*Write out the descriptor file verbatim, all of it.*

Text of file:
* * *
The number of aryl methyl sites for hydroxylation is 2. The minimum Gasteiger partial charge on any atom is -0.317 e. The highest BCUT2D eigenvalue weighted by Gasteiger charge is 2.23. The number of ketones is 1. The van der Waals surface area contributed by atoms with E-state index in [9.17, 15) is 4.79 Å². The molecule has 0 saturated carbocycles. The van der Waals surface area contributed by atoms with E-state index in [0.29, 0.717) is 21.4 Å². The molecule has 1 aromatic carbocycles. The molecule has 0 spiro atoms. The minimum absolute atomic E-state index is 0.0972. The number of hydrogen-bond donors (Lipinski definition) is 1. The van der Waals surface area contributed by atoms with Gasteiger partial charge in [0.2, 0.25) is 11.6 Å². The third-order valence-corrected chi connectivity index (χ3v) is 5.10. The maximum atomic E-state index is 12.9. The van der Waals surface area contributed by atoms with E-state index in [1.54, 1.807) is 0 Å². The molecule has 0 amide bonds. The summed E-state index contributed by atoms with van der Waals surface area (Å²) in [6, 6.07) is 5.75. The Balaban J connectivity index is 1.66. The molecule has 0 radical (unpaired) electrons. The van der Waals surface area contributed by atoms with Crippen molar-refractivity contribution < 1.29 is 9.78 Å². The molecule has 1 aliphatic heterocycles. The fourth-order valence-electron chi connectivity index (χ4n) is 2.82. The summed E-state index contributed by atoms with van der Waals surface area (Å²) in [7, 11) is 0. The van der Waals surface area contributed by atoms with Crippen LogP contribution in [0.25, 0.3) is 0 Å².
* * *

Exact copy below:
The number of aryl methyl sites for hydroxylation is 2. The minimum Gasteiger partial charge on any atom is -0.317 e. The highest BCUT2D eigenvalue weighted by Gasteiger charge is 2.23. The number of ketones is 1. The van der Waals surface area contributed by atoms with E-state index in [9.17, 15) is 4.79 Å². The molecule has 0 saturated carbocycles. The van der Waals surface area contributed by atoms with E-state index in [0.29, 0.717) is 21.4 Å². The molecule has 1 aromatic carbocycles. The molecule has 0 spiro atoms. The minimum absolute atomic E-state index is 0.0972. The number of hydrogen-bond donors (Lipinski definition) is 1. The van der Waals surface area contributed by atoms with Gasteiger partial charge in [0.2, 0.25) is 11.6 Å². The third-order valence-corrected chi connectivity index (χ3v) is 5.10. The maximum atomic E-state index is 12.9. The van der Waals surface area contributed by atoms with E-state index in [1.54, 1.807) is 0 Å². The molecule has 0 amide bonds. The summed E-state index contributed by atoms with van der Waals surface area (Å²) in [6, 6.07) is 5.75. The Balaban J connectivity index is 1.66. The molecule has 0 radical (unpaired) electrons. The van der Waals surface area contributed by atoms with Crippen molar-refractivity contribution < 1.29 is 9.78 Å². The molecule has 1 aliphatic heterocycles. The fourth-order valence-electron chi connectivity index (χ4n) is 2.82. The summed E-state index contributed by atoms with van der Waals surface area (Å²) in [7, 11) is 0. The van der Waals surface area contributed by atoms with Crippen LogP contribution in [0.25, 0.3) is 0 Å².